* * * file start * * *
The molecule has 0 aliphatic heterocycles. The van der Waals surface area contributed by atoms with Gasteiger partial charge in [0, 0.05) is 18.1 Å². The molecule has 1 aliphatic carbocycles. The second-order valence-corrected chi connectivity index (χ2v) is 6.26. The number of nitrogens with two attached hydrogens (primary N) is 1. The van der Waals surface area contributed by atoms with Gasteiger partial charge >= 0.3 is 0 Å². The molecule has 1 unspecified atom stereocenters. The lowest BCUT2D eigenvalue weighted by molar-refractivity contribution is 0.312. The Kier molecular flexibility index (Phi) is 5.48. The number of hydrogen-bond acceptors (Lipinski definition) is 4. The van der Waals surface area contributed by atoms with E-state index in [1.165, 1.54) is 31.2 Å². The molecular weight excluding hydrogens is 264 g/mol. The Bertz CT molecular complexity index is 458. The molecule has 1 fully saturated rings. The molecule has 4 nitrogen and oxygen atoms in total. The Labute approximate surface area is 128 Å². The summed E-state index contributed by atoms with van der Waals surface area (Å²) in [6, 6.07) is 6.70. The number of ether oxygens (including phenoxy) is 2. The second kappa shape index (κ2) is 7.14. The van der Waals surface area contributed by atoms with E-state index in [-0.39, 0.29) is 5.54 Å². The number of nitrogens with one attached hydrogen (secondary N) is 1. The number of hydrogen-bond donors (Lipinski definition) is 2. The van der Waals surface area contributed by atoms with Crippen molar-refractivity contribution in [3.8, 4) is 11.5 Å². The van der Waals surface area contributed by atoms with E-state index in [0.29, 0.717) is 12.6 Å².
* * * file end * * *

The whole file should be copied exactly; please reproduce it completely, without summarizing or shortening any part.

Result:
The molecule has 0 aliphatic heterocycles. The van der Waals surface area contributed by atoms with Gasteiger partial charge in [0, 0.05) is 18.1 Å². The molecule has 1 aliphatic carbocycles. The second-order valence-corrected chi connectivity index (χ2v) is 6.26. The number of nitrogens with two attached hydrogens (primary N) is 1. The van der Waals surface area contributed by atoms with Gasteiger partial charge >= 0.3 is 0 Å². The molecule has 1 unspecified atom stereocenters. The lowest BCUT2D eigenvalue weighted by molar-refractivity contribution is 0.312. The Kier molecular flexibility index (Phi) is 5.48. The number of hydrogen-bond acceptors (Lipinski definition) is 4. The van der Waals surface area contributed by atoms with E-state index in [1.165, 1.54) is 31.2 Å². The molecular weight excluding hydrogens is 264 g/mol. The Bertz CT molecular complexity index is 458. The molecule has 1 fully saturated rings. The molecule has 4 nitrogen and oxygen atoms in total. The Labute approximate surface area is 128 Å². The summed E-state index contributed by atoms with van der Waals surface area (Å²) in [6, 6.07) is 6.70. The number of ether oxygens (including phenoxy) is 2. The second kappa shape index (κ2) is 7.14. The van der Waals surface area contributed by atoms with E-state index in [-0.39, 0.29) is 5.54 Å². The number of nitrogens with one attached hydrogen (secondary N) is 1. The number of hydrogen-bond donors (Lipinski definition) is 2. The van der Waals surface area contributed by atoms with Crippen molar-refractivity contribution in [3.8, 4) is 11.5 Å². The van der Waals surface area contributed by atoms with E-state index in [0.29, 0.717) is 12.6 Å².